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The Media Access Project’s Innovation ’08 Forum on Content and Control. Be there or b x b.

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2 Comments

  1. barry payne says:

    someone needs to expand on a critical loophole in h.r. 5994, the latest bill on net neutrality which backfires on itself per the language below, picked up by George Ou as “forced bundling”, at:

    http://formortals.com/Home/

    “If a broadband network provider prioritizes or offers enhanced quality of service to data of a particular type, it must prioritize or offer enhanced quality of service to all data of that type (regardless of the origin or ownership of such data) without imposing a surcharge or other consideration for such prioritization or enhanced quality of service.”

    Ou is correct about the bundling – but it’s not forced, nor does it prevent higher prices for higher quality service as claimed in error by Ou via the prohibition of a surcharge (which applies within, not across differences in service quality)

    the problem is that “prioritized service” can be tied to “data type” and qualify as “neutrally” available to anyone via identical price and tos, while in practice barring entry to many smaller, independent content producers via prohibitive entry cost – exactly what MPAA, RIAA and Hulu would like to see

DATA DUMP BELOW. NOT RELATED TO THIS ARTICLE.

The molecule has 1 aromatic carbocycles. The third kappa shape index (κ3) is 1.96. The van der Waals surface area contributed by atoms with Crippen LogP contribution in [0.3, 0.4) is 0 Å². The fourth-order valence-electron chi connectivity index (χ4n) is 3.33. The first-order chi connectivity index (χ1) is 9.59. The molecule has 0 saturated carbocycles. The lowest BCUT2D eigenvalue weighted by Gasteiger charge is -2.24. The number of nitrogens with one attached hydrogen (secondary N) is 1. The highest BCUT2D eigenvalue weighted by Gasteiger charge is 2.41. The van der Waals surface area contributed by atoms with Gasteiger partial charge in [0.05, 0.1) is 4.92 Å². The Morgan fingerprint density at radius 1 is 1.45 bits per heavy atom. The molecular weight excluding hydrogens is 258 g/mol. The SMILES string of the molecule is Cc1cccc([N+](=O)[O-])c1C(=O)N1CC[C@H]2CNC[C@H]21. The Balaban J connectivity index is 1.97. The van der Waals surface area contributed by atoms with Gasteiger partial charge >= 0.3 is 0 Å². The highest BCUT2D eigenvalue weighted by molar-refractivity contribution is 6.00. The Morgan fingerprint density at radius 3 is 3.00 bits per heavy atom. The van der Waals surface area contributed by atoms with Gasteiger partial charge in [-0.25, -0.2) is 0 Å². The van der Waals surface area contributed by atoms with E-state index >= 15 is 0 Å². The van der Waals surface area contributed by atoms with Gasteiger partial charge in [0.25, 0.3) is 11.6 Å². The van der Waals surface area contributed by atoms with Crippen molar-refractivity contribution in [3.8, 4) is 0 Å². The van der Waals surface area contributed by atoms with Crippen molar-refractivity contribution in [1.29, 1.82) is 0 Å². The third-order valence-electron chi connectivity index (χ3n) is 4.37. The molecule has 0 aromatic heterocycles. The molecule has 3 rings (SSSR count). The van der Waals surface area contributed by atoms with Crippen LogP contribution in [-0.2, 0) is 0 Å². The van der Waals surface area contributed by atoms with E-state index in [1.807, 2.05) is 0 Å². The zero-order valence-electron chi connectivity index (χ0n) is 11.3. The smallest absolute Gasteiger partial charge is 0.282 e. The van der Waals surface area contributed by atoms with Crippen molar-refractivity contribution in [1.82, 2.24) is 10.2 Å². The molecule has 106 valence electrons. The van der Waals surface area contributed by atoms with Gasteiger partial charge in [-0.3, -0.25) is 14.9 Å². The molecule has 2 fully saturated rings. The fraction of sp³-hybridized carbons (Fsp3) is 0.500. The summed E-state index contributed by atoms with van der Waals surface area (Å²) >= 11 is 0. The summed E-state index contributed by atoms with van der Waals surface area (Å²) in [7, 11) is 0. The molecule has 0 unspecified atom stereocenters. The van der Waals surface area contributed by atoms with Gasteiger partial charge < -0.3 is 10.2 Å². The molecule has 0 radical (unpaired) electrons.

the loophole opens the door to creating prioritized “fast lanes” with high, expensive minimums of bandwith and GBs tied to “data type” -albeit “neutral” – then withdrawing either the same bandwidth/GBs unbundled from the “data type” or lesser units of bandwidth/GBs for smaller content providers of the same data type – except at substantially lower levels, in order to force them into the “slow bus lane”

    the bill is already questionable via reliance on an FTC hostile to net neutrality, and this language raises the question of phony opposition to it via a stealth pr charade actually maneuvering for its passage – maybe Ou is right for wrong reason and it should not be passed as written

  2. Brett Glass says:

    Barry, you’re making the assumption that being able to pay for “express delivery” hurts the little guys when it fact it can help them. A premium service is exactly the sort of niche market which affords opportunities for new entrants. For example, if I wanted to compete with Netflix (which uses Media Mail), I might well offer a service that was more expensive but featured delivery by First Class Mail. Why not?

    In any event, HR 5994 is an abomination that would double or triple consumers’ broadband prices. Among other things, it would mandate that every user get a public, static IP address. That’s an extra $10 per month in expense right there! And it would mandate that ISPs allow bandwidth-hogging programs like BitTorrent. This would slow service for everyone and drive costs through the roof. This horrible bill shows what happens when Congress, pushed by lobbyists, passes legislation on topics it does not understand.

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